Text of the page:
Philadelphia’s Literary Christmas—Bloomsday!

By Julie B. RSS Fri, May 27, 2016

Our literary Christmas is almost upon us: Philadelphia’s favorite bookish holiday—Bloomsday—arrives on Thursday, June 16, and we couldn’t be more excited! This annual event celebrates James Joyce’s masterpiece Ulysses with a day-long fête—reminiscent of Ulysses' hero Leopold Bloom’s day of wandering through Dublin on June 16, 1904—featuring public readings of passages from Ulysses and live musical performances.

Bloomsday is the culmination of the week-long Bloomsday Festival, which also includes Ulysses­-themed quizzo, hands-on tours at the Rosenbach, and a live performance of traditional Irish music. Nowhere in the United States is this global literary holiday marked with more excitement than here in Philadelphia, where the manuscript for Ulysses has made its home at the Rosenbach since 1924.

But how did this literary treasure make its way to Philly?

In January of 1924, Dr. A. S. W. Rosenbach bought James Joyce’s manuscript of Ulysses at auction for $1,975. It was a curious purchase—modern literature was never Dr. Rosenbach’s strongest suit. The novel must have had a special meaning for him—two years earlier he had arranged for a copy of the first edition to be smuggled from Paris by a friend. Upon buying the manuscript, he said that it was for his own collection, and it was never put up for sale by the Rosenbach Company.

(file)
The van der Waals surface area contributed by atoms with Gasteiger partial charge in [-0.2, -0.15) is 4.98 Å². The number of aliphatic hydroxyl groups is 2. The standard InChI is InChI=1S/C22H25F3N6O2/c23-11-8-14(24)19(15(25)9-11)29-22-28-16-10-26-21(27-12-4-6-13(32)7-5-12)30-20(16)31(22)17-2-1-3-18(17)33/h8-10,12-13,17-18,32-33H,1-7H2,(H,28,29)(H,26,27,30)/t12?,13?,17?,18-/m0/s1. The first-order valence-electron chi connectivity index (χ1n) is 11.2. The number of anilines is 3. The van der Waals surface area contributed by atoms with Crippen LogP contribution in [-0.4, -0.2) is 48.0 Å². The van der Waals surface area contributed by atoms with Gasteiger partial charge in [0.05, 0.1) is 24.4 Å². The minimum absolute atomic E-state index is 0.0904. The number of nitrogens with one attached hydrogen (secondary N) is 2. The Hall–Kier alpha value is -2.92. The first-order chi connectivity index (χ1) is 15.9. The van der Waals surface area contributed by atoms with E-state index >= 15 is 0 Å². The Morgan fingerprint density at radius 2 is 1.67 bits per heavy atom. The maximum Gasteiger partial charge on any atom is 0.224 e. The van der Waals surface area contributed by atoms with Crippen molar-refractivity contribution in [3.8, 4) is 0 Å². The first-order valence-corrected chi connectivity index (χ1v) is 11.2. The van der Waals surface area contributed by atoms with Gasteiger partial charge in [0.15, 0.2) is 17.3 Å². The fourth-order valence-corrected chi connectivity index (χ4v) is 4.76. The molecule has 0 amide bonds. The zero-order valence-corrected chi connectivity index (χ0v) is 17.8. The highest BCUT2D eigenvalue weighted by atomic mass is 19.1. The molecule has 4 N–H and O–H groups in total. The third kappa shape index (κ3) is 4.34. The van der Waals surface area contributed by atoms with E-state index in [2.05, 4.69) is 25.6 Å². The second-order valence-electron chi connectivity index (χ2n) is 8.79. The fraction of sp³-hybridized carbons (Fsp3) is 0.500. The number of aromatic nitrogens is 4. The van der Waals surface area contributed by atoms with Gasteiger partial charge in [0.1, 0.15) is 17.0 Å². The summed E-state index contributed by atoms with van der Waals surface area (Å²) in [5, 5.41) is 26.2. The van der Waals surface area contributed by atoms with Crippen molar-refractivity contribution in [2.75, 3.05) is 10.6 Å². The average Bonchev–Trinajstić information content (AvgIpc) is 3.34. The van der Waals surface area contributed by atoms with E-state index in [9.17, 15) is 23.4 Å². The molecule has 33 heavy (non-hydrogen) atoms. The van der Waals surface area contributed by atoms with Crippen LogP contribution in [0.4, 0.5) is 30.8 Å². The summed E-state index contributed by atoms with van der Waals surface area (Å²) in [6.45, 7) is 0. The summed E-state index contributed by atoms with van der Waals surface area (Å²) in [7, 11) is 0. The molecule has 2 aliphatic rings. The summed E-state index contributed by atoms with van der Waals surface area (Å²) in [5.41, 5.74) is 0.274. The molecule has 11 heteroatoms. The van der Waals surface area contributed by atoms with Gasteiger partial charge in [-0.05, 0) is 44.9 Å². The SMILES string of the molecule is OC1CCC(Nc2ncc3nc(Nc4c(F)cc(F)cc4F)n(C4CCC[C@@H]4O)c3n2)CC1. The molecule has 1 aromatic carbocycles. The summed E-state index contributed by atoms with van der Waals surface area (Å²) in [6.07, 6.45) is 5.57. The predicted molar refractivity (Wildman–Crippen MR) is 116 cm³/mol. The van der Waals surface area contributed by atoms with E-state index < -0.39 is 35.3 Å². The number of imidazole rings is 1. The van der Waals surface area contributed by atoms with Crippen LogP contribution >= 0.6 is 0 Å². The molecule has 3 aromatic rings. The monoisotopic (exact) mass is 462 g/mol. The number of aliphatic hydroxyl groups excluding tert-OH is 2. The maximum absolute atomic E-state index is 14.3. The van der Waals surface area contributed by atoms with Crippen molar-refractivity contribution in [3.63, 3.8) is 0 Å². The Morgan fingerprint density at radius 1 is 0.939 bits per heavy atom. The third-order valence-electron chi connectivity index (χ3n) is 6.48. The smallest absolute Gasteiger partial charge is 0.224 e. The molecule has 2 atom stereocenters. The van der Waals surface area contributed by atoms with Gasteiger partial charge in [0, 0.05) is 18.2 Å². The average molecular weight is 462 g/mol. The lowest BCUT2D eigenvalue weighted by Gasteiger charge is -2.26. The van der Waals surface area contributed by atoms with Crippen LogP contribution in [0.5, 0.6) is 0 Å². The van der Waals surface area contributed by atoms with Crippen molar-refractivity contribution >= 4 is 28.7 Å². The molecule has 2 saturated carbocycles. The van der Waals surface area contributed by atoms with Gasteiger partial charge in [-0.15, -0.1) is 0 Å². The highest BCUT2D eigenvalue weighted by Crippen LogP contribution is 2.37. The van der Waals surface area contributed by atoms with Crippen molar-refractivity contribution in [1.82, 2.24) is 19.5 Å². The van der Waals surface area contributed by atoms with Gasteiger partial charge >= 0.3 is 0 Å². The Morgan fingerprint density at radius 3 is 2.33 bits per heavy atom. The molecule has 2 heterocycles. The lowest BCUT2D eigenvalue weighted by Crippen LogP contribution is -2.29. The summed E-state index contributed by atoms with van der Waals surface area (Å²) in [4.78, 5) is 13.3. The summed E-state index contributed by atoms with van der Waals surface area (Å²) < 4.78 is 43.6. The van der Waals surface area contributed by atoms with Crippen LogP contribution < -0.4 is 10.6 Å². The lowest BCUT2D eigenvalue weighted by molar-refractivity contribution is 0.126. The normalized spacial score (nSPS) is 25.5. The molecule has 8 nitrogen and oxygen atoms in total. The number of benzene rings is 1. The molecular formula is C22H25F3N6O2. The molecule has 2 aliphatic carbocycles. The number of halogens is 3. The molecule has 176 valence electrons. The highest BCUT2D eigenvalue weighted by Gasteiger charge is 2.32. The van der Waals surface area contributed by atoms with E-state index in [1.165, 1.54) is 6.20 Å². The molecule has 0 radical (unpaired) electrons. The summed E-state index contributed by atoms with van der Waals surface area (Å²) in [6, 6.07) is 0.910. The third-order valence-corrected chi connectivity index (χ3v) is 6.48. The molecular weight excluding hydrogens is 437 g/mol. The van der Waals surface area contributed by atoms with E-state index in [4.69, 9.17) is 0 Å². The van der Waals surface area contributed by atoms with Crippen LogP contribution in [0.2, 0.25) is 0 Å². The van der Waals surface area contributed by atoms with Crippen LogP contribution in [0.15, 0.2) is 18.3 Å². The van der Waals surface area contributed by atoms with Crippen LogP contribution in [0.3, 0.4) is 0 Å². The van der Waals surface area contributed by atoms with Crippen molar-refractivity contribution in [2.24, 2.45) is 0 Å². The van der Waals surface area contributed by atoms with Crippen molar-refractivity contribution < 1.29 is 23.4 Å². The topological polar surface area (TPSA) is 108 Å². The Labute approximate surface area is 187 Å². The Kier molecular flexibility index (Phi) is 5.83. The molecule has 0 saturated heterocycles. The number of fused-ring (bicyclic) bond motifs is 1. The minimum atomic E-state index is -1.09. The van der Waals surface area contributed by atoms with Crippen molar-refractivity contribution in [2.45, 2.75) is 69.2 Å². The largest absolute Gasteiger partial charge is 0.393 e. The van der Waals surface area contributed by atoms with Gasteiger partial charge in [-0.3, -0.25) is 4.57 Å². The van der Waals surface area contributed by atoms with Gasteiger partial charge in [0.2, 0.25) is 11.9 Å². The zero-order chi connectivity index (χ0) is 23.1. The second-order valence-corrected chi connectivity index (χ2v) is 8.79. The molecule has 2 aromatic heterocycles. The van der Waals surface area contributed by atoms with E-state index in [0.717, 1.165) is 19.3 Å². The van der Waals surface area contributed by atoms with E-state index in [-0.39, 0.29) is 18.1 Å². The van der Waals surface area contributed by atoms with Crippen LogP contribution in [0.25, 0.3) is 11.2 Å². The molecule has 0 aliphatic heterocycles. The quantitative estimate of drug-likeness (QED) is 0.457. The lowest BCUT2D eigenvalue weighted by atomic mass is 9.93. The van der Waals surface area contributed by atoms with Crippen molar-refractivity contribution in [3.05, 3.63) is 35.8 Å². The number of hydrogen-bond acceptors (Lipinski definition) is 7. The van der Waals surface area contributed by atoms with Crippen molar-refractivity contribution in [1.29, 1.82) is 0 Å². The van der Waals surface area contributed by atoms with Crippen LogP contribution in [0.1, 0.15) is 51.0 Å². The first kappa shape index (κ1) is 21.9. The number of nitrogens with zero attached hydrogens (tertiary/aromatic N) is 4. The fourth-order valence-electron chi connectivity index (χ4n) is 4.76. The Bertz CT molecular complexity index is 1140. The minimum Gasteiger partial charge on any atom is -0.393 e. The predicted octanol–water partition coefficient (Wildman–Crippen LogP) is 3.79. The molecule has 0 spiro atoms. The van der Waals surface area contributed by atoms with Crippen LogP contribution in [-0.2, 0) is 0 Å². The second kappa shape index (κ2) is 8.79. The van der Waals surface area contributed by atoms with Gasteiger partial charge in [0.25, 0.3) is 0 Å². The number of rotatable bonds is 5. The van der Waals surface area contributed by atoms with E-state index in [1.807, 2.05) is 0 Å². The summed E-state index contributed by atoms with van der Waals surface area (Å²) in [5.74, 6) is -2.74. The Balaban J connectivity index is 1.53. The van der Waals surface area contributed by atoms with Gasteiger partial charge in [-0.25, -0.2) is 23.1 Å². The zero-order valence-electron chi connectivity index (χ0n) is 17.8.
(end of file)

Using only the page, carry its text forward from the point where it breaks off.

Joyce first sold the manuscript to John Quinn, a New York lawyer, book collector, political activist, and patron of the arts. Quinn actively promoted Joyce’s career and his purchase of the Ulysses manuscript was a means for providing financial support. In 1923 and 1924, however, Quinn decided to liquidate his impressive collection. Although the auction was expected to be one of the great book events of the year, if not the decade, neither Quinn nor the auction house thought the Ulysses manuscript would sell for very much. While the book had some degree of notoriety in the United States, it could not be legally printed or sold here at the time because its obscenity "might cause American readers to harbor ‘impure and lustful thoughts’".

Quinn had warned Joyce before the sale that the manuscript would not bring a very high price, but Joyce was nevertheless disappointed. Once the manuscript was acquired by Dr. Rosenbach, Joyce actually inquired about buying it back from him, only to be told that Rosenbach’s interest in Ulysses was personal, not professional, and that he was unlikely to sell it, even back to its author. 

It is now part of a priceless cultural legacy here in Philadelphia, drawing both locals and fans from around the world.

We hope you will come celebrate with us this Bloomsday!

Historical background provided by Michael Barsanti, Free Library Director of Foundation Relations and former Associate Director of the Rosenbach.

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